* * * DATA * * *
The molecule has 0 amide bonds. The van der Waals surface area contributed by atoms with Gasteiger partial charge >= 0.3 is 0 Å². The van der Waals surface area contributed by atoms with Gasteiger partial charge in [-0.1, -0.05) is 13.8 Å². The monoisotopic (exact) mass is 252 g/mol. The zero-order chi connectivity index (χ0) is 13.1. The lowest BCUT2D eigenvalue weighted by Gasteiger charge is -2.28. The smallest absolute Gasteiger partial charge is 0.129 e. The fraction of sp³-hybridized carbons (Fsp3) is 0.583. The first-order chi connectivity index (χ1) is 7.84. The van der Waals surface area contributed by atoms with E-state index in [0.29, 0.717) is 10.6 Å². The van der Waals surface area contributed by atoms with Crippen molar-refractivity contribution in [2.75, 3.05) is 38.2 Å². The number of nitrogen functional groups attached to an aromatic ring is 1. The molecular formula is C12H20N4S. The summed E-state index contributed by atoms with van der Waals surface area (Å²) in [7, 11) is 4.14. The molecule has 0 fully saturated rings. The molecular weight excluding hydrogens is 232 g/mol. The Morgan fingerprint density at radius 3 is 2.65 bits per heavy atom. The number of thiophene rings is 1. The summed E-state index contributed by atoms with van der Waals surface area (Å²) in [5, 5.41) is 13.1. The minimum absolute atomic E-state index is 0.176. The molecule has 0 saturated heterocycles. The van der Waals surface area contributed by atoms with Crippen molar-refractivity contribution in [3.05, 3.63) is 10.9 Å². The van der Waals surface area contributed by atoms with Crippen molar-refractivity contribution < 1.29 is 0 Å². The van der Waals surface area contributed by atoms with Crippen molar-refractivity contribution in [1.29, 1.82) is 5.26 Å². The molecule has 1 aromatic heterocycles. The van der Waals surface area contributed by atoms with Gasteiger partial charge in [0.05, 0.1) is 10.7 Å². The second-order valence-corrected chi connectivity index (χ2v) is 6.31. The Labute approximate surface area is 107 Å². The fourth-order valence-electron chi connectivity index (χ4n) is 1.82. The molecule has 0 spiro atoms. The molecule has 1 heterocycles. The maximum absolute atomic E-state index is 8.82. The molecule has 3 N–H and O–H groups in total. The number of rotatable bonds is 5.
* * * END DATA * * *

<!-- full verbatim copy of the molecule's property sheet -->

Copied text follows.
The molecule has 0 amide bonds. The van der Waals surface area contributed by atoms with Gasteiger partial charge >= 0.3 is 0 Å². The van der Waals surface area contributed by atoms with Gasteiger partial charge in [-0.1, -0.05) is 13.8 Å². The monoisotopic (exact) mass is 252 g/mol. The zero-order chi connectivity index (χ0) is 13.1. The lowest BCUT2D eigenvalue weighted by Gasteiger charge is -2.28. The smallest absolute Gasteiger partial charge is 0.129 e. The fraction of sp³-hybridized carbons (Fsp3) is 0.583. The first-order chi connectivity index (χ1) is 7.84. The van der Waals surface area contributed by atoms with E-state index in [0.29, 0.717) is 10.6 Å². The van der Waals surface area contributed by atoms with Crippen molar-refractivity contribution in [2.75, 3.05) is 38.2 Å². The number of nitrogen functional groups attached to an aromatic ring is 1. The molecular formula is C12H20N4S. The summed E-state index contributed by atoms with van der Waals surface area (Å²) in [7, 11) is 4.14. The molecule has 0 fully saturated rings. The molecular weight excluding hydrogens is 232 g/mol. The Morgan fingerprint density at radius 3 is 2.65 bits per heavy atom. The number of thiophene rings is 1. The summed E-state index contributed by atoms with van der Waals surface area (Å²) in [5, 5.41) is 13.1. The minimum absolute atomic E-state index is 0.176. The molecule has 0 saturated heterocycles. The van der Waals surface area contributed by atoms with Crippen molar-refractivity contribution in [3.05, 3.63) is 10.9 Å². The van der Waals surface area contributed by atoms with Crippen molar-refractivity contribution < 1.29 is 0 Å². The van der Waals surface area contributed by atoms with Crippen molar-refractivity contribution in [1.29, 1.82) is 5.26 Å². The molecule has 1 aromatic heterocycles. The van der Waals surface area contributed by atoms with Gasteiger partial charge in [0.05, 0.1) is 10.7 Å². The second-order valence-corrected chi connectivity index (χ2v) is 6.31. The Labute approximate surface area is 107 Å². The fourth-order valence-electron chi connectivity index (χ4n) is 1.82. The molecule has 0 spiro atoms. The molecule has 1 heterocycles. The maximum absolute atomic E-state index is 8.82. The molecule has 3 N–H and O–H groups in total. The number of rotatable bonds is 5.